Editorial: Iraq War's purpose still unclear as troops return

Catching up on my writing after a few "days off" (read: real life), this headline would make me laugh out loud if the Bush apologists had been less successful in muddying American minds about the debacle we now refer to collectively as "Iraq."

Many readers are too young to remember the events of the late '80s that led us directly here, and generations have grown up since the US began running the serious dirty tricks in the region that brought Saddam Hussein to power. If you don't know this history, I'm sorry, it's too complicated for a blog, read a book. But what I can say definitively is that there has never been any question among serious people as to what has motivated the US to intervene militarily in Iraq -- not now, not in 2003, not in 1990, and not before. The US has only one practical strategic goal in the region, and that's to secure the supply of oil. Everything else derives from that -- including, ultimately, the politely termed "defense" of Israel. If you think you've got a cogent argument against that, you're allowing yourself to be bamboozled.

So no, editor, it's not "Washington's responsibility to see Iraq as a country and not as a war." It's our responsibility to see Iraq as a sovereign people and not as a strategic resource.

The editor writes, "scholars will dissect the past seven and a half years and no doubt will find elements of fault, deception and untold costs of human life and money," as if the reporting on what actually happened versus what you, editor, would have had us believe was happening* is some sort of academic exercise for the enlightenment of future generations.

*: Like this. Or this. Or this, fer gadsake. More lies here. More prevarication here. Ack.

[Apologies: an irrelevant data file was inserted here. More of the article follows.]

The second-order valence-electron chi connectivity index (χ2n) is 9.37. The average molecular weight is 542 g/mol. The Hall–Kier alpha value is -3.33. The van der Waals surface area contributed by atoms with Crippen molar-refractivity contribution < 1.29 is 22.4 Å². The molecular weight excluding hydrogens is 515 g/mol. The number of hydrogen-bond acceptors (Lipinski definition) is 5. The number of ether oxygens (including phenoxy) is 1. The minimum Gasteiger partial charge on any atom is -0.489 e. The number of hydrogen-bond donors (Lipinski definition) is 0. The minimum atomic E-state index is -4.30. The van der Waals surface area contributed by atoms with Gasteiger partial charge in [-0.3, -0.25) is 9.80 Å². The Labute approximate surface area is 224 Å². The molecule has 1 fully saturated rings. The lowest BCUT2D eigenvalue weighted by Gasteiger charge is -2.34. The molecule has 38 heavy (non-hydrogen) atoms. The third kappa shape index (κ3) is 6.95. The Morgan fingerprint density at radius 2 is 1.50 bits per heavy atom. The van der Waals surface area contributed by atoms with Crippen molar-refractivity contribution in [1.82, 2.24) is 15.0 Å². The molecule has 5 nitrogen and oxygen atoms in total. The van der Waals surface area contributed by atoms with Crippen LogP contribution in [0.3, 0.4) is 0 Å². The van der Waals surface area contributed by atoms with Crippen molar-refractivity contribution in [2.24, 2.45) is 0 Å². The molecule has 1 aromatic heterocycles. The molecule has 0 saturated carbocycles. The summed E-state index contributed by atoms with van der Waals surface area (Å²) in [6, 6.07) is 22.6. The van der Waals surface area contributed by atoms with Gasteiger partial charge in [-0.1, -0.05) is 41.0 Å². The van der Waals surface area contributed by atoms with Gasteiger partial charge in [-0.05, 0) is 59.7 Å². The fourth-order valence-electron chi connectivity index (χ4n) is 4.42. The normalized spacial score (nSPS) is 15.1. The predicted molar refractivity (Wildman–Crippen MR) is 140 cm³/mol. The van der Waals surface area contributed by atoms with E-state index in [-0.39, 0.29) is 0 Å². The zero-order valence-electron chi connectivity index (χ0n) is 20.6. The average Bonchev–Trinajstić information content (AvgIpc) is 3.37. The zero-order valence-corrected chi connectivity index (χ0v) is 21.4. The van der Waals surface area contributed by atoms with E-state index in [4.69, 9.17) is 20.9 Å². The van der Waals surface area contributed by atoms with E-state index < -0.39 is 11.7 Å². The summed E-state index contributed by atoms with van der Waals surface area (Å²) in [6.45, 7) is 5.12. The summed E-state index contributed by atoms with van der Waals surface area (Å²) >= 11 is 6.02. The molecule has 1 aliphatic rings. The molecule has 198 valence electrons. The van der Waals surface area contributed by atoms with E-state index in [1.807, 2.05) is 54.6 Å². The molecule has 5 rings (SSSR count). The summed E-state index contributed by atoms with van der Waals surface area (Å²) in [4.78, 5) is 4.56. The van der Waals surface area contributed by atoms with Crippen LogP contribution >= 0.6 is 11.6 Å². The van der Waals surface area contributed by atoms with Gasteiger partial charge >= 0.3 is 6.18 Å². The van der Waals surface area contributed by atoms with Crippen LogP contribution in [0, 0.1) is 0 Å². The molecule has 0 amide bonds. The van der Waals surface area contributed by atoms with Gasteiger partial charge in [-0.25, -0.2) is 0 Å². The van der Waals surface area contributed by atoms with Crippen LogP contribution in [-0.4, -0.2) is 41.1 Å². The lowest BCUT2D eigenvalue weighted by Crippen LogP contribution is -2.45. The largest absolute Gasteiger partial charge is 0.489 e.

The hard truth for the editor to swallow is that he has allowed himself to be deceived by better propagandists about the Iraq adventure for years. There has never been any serious doubt that the war was venally motivated, illegal, and doomed to abject failure and horrible follow-on consequences in a hundred predictably duh-level ways. But because empty-headed flag-wavers wanted to feel heroic and hit back a someone Arab-looking for 9-11, and because small men saw it, accurately, as a way to win power for themselves, we killed at least half a million innocent Iraqis. That was not an academic exercise, and it will haunt us for yet more generations.

No, editor, you can't get off that easy. That flag you're waving is missing its drape of mourning for our victims and our national integrity.

PS: My nephew is a casualty of the Iraq adventure, by the way. That's not academic, either. Our troops and their families deserve to know clearly what their sacrifices were meant to accomplish. Above all, it was never "our freedom."

Band coverage!

Thanks to Steve for his review of Down, Boy! in the online edition, and to Bruce for working in a reference to it in print. Read more on the band and hear samples at

I'm happy to take the Muddy reference, but I haven't much use for Canned Heat. And as for "a repeat winner of our Courier Reader of the Week award," I'm afraid I'm still trying to work out where I can hang all those testimonial plaques.

And seriously, is it really so hard to get my name right? Gad.